Form and Content
Susan Griffin’s Woman and Nature: The Roaring Inside Her is the result of a lecture that Griffin was asked to deliver on women and ecology, and is, in its author’s words, “an unconventional book.” Juxtaposing the objective, authoritative, and detached voice of patriarchy with the emotional, initially tentative, and collective voices of women, Griffin posits a dialogue between these voices that reveals the significance of cultural and gender-based points of view regarding nature. By refusing to be limited by literary conventions commonly associated with prose, Griffin manages to blend the genres of prose and poetry in a critique of the relationships between Western civilization and nature, between men and women, and between objectivity and emotion.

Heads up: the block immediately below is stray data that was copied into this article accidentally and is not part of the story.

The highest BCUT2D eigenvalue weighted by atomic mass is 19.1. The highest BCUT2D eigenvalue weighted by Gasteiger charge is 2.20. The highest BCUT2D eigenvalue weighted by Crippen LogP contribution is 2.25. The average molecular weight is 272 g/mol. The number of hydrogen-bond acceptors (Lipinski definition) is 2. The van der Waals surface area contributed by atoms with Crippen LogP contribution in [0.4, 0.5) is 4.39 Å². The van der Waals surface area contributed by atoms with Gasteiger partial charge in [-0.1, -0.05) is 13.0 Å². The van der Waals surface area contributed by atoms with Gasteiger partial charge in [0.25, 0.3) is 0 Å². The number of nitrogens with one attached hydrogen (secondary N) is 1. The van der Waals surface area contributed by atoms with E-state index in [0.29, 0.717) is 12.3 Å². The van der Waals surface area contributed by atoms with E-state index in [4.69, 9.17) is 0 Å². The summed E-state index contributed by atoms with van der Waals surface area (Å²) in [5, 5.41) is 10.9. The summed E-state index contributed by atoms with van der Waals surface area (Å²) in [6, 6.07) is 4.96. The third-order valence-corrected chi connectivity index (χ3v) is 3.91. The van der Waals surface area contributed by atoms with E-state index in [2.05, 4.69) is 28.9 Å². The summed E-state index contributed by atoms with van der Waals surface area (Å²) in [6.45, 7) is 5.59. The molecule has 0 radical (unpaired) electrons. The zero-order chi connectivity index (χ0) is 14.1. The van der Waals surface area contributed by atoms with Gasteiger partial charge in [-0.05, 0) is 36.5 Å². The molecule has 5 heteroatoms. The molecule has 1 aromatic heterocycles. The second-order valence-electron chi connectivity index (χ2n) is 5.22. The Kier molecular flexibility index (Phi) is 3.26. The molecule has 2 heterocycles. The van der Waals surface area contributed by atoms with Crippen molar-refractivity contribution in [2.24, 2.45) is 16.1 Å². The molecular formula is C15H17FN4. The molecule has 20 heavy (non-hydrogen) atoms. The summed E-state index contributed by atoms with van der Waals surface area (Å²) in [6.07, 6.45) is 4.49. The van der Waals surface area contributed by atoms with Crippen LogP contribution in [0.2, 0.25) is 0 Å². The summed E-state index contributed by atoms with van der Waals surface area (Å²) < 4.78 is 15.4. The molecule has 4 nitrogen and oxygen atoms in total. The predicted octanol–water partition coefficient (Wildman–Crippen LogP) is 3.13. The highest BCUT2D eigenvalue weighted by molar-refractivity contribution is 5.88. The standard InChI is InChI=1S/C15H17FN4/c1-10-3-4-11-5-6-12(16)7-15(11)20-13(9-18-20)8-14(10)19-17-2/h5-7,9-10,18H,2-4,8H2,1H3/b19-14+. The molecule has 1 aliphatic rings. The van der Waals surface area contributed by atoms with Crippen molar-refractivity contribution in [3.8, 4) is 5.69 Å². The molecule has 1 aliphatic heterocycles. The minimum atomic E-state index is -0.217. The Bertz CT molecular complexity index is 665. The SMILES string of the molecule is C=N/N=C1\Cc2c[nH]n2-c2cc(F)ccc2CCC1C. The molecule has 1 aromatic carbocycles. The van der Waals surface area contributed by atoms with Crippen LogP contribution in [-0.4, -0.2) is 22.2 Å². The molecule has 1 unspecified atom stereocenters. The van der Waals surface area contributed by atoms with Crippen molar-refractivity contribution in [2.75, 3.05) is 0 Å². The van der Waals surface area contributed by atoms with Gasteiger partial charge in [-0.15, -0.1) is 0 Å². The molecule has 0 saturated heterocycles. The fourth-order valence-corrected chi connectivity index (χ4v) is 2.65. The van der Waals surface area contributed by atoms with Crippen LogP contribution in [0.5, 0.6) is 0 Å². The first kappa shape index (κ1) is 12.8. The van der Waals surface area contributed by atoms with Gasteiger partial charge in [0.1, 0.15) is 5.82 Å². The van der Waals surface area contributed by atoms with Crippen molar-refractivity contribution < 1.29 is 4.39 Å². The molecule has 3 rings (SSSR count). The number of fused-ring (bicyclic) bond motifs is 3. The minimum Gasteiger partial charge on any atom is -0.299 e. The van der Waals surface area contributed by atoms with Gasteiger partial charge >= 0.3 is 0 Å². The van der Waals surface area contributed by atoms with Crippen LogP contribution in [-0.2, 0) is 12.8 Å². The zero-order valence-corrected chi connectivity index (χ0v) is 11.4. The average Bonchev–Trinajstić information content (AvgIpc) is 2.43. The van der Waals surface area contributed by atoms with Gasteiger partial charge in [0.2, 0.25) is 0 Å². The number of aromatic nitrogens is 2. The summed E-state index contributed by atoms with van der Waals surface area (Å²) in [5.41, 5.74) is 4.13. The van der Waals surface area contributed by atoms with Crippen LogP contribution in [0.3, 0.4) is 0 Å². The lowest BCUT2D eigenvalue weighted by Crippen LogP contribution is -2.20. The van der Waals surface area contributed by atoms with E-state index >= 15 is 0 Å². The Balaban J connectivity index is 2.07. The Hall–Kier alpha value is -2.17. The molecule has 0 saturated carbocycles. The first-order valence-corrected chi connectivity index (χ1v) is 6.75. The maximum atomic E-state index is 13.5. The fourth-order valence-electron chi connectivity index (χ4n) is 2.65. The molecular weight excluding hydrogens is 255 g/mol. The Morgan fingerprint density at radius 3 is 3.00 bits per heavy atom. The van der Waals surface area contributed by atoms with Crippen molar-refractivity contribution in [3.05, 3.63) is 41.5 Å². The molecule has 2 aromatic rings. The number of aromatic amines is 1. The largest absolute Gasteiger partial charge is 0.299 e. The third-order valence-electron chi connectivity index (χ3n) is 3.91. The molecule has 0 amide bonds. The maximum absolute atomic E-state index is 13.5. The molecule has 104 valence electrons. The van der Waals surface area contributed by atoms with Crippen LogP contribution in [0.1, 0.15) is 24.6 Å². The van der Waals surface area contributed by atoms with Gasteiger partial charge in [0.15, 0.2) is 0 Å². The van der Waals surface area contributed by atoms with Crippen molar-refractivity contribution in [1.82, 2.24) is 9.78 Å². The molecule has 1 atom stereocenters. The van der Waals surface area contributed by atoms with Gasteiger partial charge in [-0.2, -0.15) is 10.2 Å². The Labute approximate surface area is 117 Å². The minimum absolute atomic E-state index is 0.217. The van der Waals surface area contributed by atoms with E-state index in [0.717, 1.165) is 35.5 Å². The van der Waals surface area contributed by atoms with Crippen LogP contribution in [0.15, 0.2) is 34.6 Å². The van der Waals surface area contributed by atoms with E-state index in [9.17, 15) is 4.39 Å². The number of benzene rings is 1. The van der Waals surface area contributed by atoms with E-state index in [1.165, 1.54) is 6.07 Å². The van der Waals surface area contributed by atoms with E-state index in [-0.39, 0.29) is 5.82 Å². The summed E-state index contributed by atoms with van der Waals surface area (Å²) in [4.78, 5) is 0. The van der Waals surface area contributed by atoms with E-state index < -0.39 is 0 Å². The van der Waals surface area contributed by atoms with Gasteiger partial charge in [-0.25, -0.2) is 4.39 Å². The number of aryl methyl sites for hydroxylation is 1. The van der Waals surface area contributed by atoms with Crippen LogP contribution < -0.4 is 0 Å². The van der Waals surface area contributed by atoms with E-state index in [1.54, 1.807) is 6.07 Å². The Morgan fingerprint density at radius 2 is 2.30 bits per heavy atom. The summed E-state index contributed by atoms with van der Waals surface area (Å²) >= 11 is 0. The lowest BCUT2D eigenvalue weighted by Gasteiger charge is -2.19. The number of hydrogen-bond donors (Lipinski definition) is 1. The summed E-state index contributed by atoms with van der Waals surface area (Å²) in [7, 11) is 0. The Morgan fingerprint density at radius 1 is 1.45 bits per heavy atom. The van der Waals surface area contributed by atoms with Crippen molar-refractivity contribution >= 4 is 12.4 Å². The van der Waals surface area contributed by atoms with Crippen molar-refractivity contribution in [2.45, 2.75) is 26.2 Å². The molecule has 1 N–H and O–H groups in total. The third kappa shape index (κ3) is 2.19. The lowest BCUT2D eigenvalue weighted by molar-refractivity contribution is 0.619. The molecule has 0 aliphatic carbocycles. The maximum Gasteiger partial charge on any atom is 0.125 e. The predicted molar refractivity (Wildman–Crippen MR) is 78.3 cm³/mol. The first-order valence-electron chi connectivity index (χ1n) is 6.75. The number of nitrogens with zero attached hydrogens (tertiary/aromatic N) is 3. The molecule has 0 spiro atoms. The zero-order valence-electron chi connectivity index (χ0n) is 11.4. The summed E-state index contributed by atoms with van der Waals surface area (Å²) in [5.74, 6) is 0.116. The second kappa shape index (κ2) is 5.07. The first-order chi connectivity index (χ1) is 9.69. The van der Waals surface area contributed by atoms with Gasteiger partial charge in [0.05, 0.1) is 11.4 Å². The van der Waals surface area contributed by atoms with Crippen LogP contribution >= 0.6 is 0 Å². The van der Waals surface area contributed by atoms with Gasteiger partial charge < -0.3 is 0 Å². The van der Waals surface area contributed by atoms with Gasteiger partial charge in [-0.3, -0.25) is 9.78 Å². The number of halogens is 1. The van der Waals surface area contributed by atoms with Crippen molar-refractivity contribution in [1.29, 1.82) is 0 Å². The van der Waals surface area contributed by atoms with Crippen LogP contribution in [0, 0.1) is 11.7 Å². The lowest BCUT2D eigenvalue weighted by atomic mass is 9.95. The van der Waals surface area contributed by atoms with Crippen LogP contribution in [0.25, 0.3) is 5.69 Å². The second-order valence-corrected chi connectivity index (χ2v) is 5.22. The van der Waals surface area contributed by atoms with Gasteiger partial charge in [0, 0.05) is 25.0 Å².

Woman and Nature explores the traditional Western identification of woman with Earth and, in this sense, is a cultural anthropology chronicling the attitudes surrounding this identification. Griffin’s extensive research ranges from philosopher Plato to psychologist Sigmund Freud, from novelist Charlotte Perkins Gilman to poet Adrienne Rich, and the illustrations that she provides from her research result in the inclusion of many voices. The two predominating voices in the book—that of patriarchy and that of the “other,” notably woman—are indicated by different type-styles both to represent the dialogue between the two voices visually and to allow the reader to see how...
(The entire section is 455 words.)